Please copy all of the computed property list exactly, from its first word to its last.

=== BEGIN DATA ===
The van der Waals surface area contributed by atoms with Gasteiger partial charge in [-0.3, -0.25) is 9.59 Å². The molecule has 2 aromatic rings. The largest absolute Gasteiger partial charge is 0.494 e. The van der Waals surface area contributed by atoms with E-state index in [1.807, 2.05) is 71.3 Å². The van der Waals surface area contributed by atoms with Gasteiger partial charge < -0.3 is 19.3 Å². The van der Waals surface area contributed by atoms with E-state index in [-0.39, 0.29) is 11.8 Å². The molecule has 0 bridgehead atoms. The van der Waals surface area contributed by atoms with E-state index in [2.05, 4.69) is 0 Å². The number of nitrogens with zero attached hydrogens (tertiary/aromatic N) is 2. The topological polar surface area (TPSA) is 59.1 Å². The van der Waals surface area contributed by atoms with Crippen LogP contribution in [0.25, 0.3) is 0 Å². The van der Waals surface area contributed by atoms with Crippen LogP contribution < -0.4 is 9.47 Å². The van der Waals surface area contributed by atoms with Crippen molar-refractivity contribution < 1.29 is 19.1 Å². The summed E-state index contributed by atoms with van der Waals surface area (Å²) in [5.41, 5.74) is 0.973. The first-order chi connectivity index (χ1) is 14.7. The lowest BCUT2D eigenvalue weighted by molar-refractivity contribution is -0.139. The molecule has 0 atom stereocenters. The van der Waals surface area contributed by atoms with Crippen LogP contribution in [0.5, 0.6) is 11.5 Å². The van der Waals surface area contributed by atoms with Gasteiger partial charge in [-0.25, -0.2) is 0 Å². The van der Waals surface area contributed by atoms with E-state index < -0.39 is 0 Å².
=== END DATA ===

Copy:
The van der Waals surface area contributed by atoms with Gasteiger partial charge in [-0.3, -0.25) is 9.59 Å². The molecule has 2 aromatic rings. The largest absolute Gasteiger partial charge is 0.494 e. The van der Waals surface area contributed by atoms with E-state index in [1.807, 2.05) is 71.3 Å². The van der Waals surface area contributed by atoms with Gasteiger partial charge < -0.3 is 19.3 Å². The van der Waals surface area contributed by atoms with E-state index in [-0.39, 0.29) is 11.8 Å². The molecule has 0 bridgehead atoms. The van der Waals surface area contributed by atoms with E-state index in [2.05, 4.69) is 0 Å². The number of nitrogens with zero attached hydrogens (tertiary/aromatic N) is 2. The topological polar surface area (TPSA) is 59.1 Å². The van der Waals surface area contributed by atoms with Crippen LogP contribution in [0.25, 0.3) is 0 Å². The van der Waals surface area contributed by atoms with Crippen LogP contribution < -0.4 is 9.47 Å². The van der Waals surface area contributed by atoms with Crippen molar-refractivity contribution < 1.29 is 19.1 Å². The summed E-state index contributed by atoms with van der Waals surface area (Å²) in [5.41, 5.74) is 0.973. The first-order chi connectivity index (χ1) is 14.7. The lowest BCUT2D eigenvalue weighted by molar-refractivity contribution is -0.139. The molecule has 0 atom stereocenters. The van der Waals surface area contributed by atoms with Crippen LogP contribution in [0.5, 0.6) is 11.5 Å². The van der Waals surface area contributed by atoms with Gasteiger partial charge in [-0.25, -0.2) is 0 Å². The van der Waals surface area contributed by atoms with E-state index < -0.39 is 0 Å².